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I was at the BHA’s AGM today – an event which contained a surprise or two (such as the presence of Jeremy Kyle) and, as ever, differing opinions at lunch afterwards. One person I would consider entirely independent commented to me that he felt BHA CEO Nic Coward had spoken extremely well; another of the same description that he had seemed nervous and not on top of his brief. The racing industry isn’t well-known for having consistent views, and today was no exception.

From the substance of the speeches, though, only one paragraph from either of Paul Roy’s or Nic Coward’s was directly relevant from my point of view.

Paul Roy’s reference to Betfair was as follows:

“Betting and Racing also need to work together to understand how the development of exchanges will affect us over the years to come. The impact of exchanges on liquidity, bookmaking margins and the maintenance of integrity services with its escalating costs is significant. This is an enormous challenge facing both traditional bookmakers and Racing and we must respond to it.”

To say this is curious would somewhat understate it.

I’m not sure what is meant by our impact on liquidity. In Australia, TabCorp business has increased, and money into the Tote in Tasmania is up 20%, since we were licensed there. The idea that we have adversely impacted liquidity in the betting market is a new one on me.

The escalating costs of integrity services in contrast, is an argument which I think most people have left behind long ago. If the BHA is really setting itself up to argue that Betfair’s levy payment should be proportionately higher than everyone else’s because of integrity issues, I think it is on to a loser. By all means, we can withdraw the free access to our Bet Monitor on which the BHA’s integrity unit basis much of its intelligence, or we could scale down the investment we have made internally in our own integrity team (which acts as a dedicated resource for organisations like the BHA with which we share information) if providing the support of either on a real time basis is seen to create a burden for the sport. But surely no sensible man is going to return to the whole ‘you can bet on a horse to lose’ red-herring and retain any credibility in the modern world.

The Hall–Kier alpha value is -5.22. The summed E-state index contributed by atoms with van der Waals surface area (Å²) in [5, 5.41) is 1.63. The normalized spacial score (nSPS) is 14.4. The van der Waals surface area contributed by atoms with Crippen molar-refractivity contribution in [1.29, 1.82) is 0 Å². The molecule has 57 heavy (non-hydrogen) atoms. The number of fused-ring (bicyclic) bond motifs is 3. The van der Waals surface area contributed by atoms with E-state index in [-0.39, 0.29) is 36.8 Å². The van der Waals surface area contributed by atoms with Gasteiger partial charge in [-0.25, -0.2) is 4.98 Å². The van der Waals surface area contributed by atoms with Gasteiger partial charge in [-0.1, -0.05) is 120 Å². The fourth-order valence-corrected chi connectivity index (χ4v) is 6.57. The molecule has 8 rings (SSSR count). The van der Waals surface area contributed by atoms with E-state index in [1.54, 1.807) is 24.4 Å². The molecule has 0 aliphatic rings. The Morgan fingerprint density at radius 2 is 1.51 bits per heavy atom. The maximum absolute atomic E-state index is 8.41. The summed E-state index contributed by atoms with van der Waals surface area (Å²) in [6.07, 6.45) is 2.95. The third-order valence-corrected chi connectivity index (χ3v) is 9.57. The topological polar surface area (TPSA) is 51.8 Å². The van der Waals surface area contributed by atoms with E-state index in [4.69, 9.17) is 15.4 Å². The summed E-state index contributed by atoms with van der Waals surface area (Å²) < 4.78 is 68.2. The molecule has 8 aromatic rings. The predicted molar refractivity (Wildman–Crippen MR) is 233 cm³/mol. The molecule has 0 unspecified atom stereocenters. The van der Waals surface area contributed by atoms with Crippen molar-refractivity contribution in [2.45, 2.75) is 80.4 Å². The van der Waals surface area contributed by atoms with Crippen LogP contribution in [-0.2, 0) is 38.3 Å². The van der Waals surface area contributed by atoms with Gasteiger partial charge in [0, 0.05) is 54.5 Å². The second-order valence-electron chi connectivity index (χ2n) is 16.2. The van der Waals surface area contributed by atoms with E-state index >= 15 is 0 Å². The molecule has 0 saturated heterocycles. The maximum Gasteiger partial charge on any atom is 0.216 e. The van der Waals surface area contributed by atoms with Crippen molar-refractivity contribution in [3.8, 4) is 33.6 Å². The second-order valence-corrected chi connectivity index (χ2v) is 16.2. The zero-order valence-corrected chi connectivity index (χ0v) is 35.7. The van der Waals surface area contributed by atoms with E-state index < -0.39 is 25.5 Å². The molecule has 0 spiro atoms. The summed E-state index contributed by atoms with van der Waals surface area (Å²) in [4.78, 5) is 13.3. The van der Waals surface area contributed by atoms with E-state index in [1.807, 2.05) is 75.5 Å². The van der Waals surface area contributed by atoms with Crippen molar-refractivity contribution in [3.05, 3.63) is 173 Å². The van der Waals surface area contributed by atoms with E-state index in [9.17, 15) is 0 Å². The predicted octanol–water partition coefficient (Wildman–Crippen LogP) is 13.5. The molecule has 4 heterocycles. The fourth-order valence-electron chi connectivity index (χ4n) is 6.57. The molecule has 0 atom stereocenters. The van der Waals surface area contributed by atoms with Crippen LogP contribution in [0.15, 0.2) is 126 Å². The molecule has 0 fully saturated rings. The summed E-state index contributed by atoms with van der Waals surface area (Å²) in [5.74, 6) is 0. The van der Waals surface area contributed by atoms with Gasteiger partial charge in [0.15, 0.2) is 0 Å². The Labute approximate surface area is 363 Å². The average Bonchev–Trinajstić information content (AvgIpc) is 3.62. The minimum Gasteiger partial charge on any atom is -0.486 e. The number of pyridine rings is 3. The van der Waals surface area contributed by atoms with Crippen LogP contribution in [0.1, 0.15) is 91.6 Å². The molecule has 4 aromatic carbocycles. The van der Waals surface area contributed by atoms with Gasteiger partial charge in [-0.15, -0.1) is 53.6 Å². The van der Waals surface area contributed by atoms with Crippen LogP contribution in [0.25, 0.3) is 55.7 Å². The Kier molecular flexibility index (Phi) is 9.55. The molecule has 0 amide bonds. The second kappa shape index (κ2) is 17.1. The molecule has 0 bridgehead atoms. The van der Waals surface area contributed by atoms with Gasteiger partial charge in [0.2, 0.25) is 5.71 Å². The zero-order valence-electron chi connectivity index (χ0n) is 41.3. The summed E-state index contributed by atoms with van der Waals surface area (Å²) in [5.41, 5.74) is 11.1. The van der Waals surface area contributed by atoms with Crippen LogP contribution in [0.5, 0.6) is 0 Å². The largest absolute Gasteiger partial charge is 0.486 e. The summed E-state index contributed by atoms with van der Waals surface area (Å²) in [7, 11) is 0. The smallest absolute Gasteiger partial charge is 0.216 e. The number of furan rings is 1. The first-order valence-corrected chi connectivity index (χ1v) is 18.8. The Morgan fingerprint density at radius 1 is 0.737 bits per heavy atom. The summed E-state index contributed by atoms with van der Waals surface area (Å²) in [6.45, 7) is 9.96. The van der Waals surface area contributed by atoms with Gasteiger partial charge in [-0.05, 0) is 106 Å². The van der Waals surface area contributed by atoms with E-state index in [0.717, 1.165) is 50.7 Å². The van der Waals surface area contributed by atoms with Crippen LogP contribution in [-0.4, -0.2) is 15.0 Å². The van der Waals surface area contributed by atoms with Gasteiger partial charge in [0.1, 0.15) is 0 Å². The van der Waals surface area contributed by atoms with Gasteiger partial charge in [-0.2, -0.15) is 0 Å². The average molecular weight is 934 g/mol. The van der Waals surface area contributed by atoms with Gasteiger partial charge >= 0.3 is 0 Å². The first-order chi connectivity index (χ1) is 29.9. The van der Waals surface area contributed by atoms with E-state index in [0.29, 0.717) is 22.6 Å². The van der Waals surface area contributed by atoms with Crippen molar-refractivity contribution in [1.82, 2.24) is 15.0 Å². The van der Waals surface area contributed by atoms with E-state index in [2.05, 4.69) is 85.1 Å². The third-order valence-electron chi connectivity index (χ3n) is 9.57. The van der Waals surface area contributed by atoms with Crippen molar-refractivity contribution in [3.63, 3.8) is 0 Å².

But of the three things which Paul Roy points to, the ‘impact on bookmakers margins’ has got to be the strangest of the lot. There’s far too much that could be said about margins to cover it here, so I will blog about it some other time; but even a short analysis of this statement is enough to demonstrate how odd it is.

First of all, as discussed many times before, margin is not the relevant metric, and as a man who has made all his money in the markets, it is inconceivable that Paul Roy doesn’t understand that (although if he doesn’t, I blogged about it in Noddy terms the other day). The industry gets paid on gross profit. Plenty of academic studies of horseracing will explain how when margin is cut, turnover goes up (and vice-versa); and gross profit is the product of the two.

Second, bookmaker margins have not consistently been going down, as racing seems to suggest. Yes, there was a period of prolonged bleating (which happened to mirror exactly the bleating about pitch auctions which pre-dated Betfair’s existence), but if you look at what the bookmakers tell the City rather than what they tell the racing industry, you will know that there have been periods when they have stressed that margin is going up.

But both those points aside, it is worth recalling what the Treasury had to say about this issue when they did their review of betting exchanges. Although Racing will tell you today that ‘that was a long time ago’ (it finished in December 2005), the quote in question is timeless: “It is not the fault of the tax system that off course prices are set in such an arcane way, nor the responsibility of the tax system to correct for this.”